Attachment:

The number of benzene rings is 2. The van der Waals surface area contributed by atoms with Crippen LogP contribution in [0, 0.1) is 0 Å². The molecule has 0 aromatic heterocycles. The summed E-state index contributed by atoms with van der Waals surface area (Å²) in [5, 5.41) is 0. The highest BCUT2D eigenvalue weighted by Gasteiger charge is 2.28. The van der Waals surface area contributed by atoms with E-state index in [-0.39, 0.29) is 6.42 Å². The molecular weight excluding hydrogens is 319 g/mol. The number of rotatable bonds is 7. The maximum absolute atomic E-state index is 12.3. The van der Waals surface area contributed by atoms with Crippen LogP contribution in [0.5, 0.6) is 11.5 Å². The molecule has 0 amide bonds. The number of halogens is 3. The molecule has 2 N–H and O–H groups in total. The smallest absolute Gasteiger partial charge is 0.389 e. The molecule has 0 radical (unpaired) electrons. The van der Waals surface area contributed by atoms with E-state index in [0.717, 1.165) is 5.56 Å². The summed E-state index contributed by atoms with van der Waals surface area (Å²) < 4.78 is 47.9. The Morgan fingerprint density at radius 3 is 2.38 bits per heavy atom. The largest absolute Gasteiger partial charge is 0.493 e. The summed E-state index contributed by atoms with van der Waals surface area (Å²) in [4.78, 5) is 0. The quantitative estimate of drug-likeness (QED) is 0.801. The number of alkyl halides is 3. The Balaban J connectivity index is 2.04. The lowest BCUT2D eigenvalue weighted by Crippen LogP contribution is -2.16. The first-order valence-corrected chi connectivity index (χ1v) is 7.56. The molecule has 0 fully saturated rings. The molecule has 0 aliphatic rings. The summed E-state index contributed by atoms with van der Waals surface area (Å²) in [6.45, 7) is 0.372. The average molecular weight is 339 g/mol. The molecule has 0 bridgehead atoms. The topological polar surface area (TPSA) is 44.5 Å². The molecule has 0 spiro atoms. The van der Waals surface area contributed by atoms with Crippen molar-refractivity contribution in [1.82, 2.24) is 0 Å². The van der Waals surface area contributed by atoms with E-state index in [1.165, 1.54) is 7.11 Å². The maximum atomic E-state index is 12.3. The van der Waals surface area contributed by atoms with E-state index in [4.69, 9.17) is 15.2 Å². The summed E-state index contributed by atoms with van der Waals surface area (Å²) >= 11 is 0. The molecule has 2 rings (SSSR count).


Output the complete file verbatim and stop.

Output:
The number of benzene rings is 2. The van der Waals surface area contributed by atoms with Crippen LogP contribution in [0, 0.1) is 0 Å². The molecule has 0 aromatic heterocycles. The summed E-state index contributed by atoms with van der Waals surface area (Å²) in [5, 5.41) is 0. The highest BCUT2D eigenvalue weighted by Gasteiger charge is 2.28. The van der Waals surface area contributed by atoms with E-state index in [-0.39, 0.29) is 6.42 Å². The molecular weight excluding hydrogens is 319 g/mol. The number of rotatable bonds is 7. The maximum absolute atomic E-state index is 12.3. The van der Waals surface area contributed by atoms with Crippen LogP contribution in [0.5, 0.6) is 11.5 Å². The molecule has 0 amide bonds. The number of halogens is 3. The molecule has 2 N–H and O–H groups in total. The smallest absolute Gasteiger partial charge is 0.389 e. The molecule has 0 radical (unpaired) electrons. The van der Waals surface area contributed by atoms with E-state index in [0.717, 1.165) is 5.56 Å². The summed E-state index contributed by atoms with van der Waals surface area (Å²) < 4.78 is 47.9. The Morgan fingerprint density at radius 3 is 2.38 bits per heavy atom. The largest absolute Gasteiger partial charge is 0.493 e. The summed E-state index contributed by atoms with van der Waals surface area (Å²) in [4.78, 5) is 0. The quantitative estimate of drug-likeness (QED) is 0.801. The number of alkyl halides is 3. The Balaban J connectivity index is 2.04. The lowest BCUT2D eigenvalue weighted by Crippen LogP contribution is -2.16. The first-order valence-corrected chi connectivity index (χ1v) is 7.56. The molecule has 0 fully saturated rings. The molecule has 0 aliphatic rings. The summed E-state index contributed by atoms with van der Waals surface area (Å²) in [6.45, 7) is 0.372. The average molecular weight is 339 g/mol. The molecule has 0 bridgehead atoms. The topological polar surface area (TPSA) is 44.5 Å². The molecule has 0 spiro atoms. The van der Waals surface area contributed by atoms with Crippen molar-refractivity contribution in [1.82, 2.24) is 0 Å². The van der Waals surface area contributed by atoms with E-state index in [1.165, 1.54) is 7.11 Å². The maximum atomic E-state index is 12.3. The van der Waals surface area contributed by atoms with E-state index in [4.69, 9.17) is 15.2 Å². The summed E-state index contributed by atoms with van der Waals surface area (Å²) >= 11 is 0. The molecule has 2 rings (SSSR count).